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Counting Significant Digits Exact numbers have an infinite number of significant figures. Exact numbers have an infinite number of significant figures. Exact numbers include counting numbers and conversion factors. Exact numbers include counting numbers and conversion factors. Examples: Examples: 12 students 12 students 1m = 100 cm 1m = 100 cm

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Practice Problems Determine the number of significant figures. Determine the number of significant figures. a. 12 kilometers b m 2 c. 507 thumbtacks d m d m e m f m 3. g x 10 3 cm h x atoms

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Rules for Significant Figures in Mathematical Operations Multiplication and Division: # sig figs in the result equals the number in the least precise measurement used in the calculation. Multiplication and Division: # sig figs in the result equals the number in the least precise measurement used in the calculation cm 2.0 cm = cm cm 2.0 cm = cm 2 13 (2 sig figs) 13 (2 sig figs)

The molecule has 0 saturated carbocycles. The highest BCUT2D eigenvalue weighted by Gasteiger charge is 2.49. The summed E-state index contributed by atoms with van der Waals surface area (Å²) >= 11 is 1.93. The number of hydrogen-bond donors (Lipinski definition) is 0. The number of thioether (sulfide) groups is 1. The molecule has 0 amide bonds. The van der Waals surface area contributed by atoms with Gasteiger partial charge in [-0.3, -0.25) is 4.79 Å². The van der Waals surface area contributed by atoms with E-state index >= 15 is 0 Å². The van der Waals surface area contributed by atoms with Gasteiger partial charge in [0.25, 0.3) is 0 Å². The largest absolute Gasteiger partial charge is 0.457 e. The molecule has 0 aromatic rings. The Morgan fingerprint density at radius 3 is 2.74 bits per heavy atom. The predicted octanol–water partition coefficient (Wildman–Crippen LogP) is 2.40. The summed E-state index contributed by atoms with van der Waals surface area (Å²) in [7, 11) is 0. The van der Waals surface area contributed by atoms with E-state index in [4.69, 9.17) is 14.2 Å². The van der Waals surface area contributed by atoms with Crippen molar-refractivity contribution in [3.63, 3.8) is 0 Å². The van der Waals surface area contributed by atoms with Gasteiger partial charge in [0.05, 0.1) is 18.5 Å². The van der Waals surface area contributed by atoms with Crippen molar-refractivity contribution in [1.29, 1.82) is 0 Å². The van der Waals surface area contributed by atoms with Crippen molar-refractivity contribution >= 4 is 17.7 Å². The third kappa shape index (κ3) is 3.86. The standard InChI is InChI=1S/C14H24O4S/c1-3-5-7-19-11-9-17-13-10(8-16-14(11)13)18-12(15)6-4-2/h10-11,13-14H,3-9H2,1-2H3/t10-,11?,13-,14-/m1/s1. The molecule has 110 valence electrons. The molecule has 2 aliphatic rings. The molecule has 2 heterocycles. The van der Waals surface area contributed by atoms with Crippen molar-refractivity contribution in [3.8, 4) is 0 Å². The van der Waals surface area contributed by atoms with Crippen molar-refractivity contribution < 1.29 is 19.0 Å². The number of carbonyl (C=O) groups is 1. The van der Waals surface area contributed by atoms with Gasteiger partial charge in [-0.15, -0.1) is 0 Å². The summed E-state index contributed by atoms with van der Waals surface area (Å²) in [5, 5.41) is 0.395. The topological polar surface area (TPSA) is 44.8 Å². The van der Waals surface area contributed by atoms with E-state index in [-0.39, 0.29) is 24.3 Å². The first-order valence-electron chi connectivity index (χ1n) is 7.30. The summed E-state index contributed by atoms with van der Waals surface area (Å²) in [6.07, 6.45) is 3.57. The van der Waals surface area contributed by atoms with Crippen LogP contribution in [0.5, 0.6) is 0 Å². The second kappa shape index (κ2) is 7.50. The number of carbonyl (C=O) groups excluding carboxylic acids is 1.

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Multiplication and Division Your answer can only have the least number of significant figures in your data. Your answer can only have the least number of significant figures in your data.a. 2.0 mL x 3.00 mL x 3.00 mLb m = 8432 m = 12.5 m 12.5 m

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Rules for Significant Figures in Mathematical Operations Addition and Subtraction: # sig figs in the result equals the number of decimal places in the least precise measurement. Addition and Subtraction: # sig figs in the result equals the number of decimal places in the least precise measurement. 6.8 cm cm cm = cm 6.8 cm cm cm = cm 22.5 cm (1 digit after decimal - 3 sig figs) 22.5 cm (1 digit after decimal - 3 sig figs)